Seven Churches Visitation

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Pous Roman Catholics visit seven churches and venerate crucifixes such as these. Holy Week, Salamanca, Spain.

The Seven Churches Visitation also known as Visita Iglesia is a pious Roman Catholic Lenten tradition by attempting to visit seven churches or religious sites. Traditionally observed on Maundy Thursday, it is commonly practised during any day of the Holy Week.

Various associations have been made during Lent with regards to the significance of number seven, including:


The custom traces back to the Apostolic Age, during a time when early Christians who visited shrines which were deemed holy to the Passion of Jesus Christ, or the events after his capture in the Garden of Gethsemane.

The following seven holy sites associated with Scriptural events were:

  • High Priest Annas — John 18:12-23;
  • Annas to High Priest Caiphas — Mark 14:53-63
  • Caiphas to Sanhedrin — Matthew 26:56-67
  • Sanhedrin to Pilate — Luke 23:1-5
  • Pilate to Herod — Luke 23:6-12
  • Herod to Pilate — Luke 23:13-25
  • Pilate to Calvary — John 19:1-6

After Emperor Constantine granted Christianity to be freely practiced by the Edict of Milan in 313 A.D., pious observants began to also make seven visits within these Roman basilicas:

In 1300, Pope Boniface VIII reinstated this pilgrimage in commemoration of his Pontifical Jubilee (Christianity), during which Rome became a focal center of all pious pilgrimages. Another association of this custom during this time were the historical Seven Deacons of Jerusalem appointed by the Twelve Apostles of Jesus Christ, who were charged with ministering to the poor, the needy and the destitute.[1]

In 2000 Pope John Paul II replaced Saint Sebastian Outside the Walls with the Shrine of the Madonna of Divine Love for his own Pontifical Jubilee Year.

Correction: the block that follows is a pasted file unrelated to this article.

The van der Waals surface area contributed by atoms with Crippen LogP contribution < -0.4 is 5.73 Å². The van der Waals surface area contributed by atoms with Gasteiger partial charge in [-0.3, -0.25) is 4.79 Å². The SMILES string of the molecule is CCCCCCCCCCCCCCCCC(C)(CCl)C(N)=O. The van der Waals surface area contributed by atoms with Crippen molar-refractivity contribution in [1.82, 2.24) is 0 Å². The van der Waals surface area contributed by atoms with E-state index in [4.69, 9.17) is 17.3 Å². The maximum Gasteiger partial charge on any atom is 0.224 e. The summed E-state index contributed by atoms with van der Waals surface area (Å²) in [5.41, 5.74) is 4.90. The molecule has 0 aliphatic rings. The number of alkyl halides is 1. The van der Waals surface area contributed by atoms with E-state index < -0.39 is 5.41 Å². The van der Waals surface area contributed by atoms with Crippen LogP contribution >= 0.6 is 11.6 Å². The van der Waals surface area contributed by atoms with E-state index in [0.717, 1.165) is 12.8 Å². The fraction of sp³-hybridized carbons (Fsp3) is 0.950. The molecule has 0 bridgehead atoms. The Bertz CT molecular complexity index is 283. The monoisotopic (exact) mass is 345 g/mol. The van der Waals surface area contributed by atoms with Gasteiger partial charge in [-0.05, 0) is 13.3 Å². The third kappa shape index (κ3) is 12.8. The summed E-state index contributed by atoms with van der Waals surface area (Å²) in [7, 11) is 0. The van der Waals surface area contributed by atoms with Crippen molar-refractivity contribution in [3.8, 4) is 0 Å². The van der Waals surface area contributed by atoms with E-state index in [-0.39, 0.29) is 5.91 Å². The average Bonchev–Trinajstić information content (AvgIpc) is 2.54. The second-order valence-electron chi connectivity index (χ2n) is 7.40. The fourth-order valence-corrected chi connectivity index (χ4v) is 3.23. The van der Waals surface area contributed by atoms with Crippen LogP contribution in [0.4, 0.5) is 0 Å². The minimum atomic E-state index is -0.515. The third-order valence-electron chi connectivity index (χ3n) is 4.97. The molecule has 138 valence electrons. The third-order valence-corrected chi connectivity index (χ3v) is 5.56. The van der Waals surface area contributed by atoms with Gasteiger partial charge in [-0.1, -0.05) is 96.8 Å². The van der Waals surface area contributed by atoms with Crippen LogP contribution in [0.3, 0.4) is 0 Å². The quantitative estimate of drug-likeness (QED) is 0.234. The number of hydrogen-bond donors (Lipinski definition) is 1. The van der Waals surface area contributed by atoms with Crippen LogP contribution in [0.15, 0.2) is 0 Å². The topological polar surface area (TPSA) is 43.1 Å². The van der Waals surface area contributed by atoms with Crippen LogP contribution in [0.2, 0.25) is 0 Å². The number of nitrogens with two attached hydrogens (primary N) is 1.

Other Cultures[edit]


In the Philippines, the tradition is known as Visita Iglesia (English: Church Visit). The general practise is to visit seven churches either on Holy Thursday or Good Friday and recite the Stations of the Cross in them. The pious would double the number of churches to fourteen, while the infirm and elderly usually visit only one or a handful. Until the 1970s, people recited all fourteen stations in one church.

Originally, the custom was to visit a single church and pray before the Blessed Sacrament placed in the Altar of Repose after the Rite of Transfer on Holy Thursday. Tradition holds that the number of churches multiplied because there were seven churches in pre-War Intramuros (italics indicates church not rebuilt or transferred):

  1. Manila Cathedral,
  2. San Agustin,
  3. San Ignacio,
  4. Santo Domingo,
  5. San Francisco,
  6. Lourdes Church,
  7. San Nicolás de Tolentino

The practise of visiting seven churches is ultimately rooted in visiting the seven churches of Rome which was initiated by Pope Boniface VIII. There are no set of prayers given by the Church except to pray for the intentions of the Pope and recite the Our Father, Hail Mary and Gloria Patri. People have instead opted to pray the Stations of the Cross, the recitation of which is liturgically proper to Good Friday.

Some devout people carry a cross to and from different churches, while others consider the custom an opportunity for sightseeing. An offering is usually made at each church and to the poor as a form of almsgiving. To accommodate the faithful, many Catholic churches during Holy Week remain open until midnight. Similarly, Visita Iglesia Online by the Catholic Bishops Conference of the Philippines is among several such sites that afford Overseas Filipinos and the infirm the chance to participate in the tradition as well as hear recordings of the Pasyón.

Other countries[edit]

In Poland, Malta, and among various Latin American countries, Catholics also observe similar customs on Holy Thursday, often marked with solemn penitential prayers in honour of the Passion of Jesus Christ.


See also: Maundy Thursday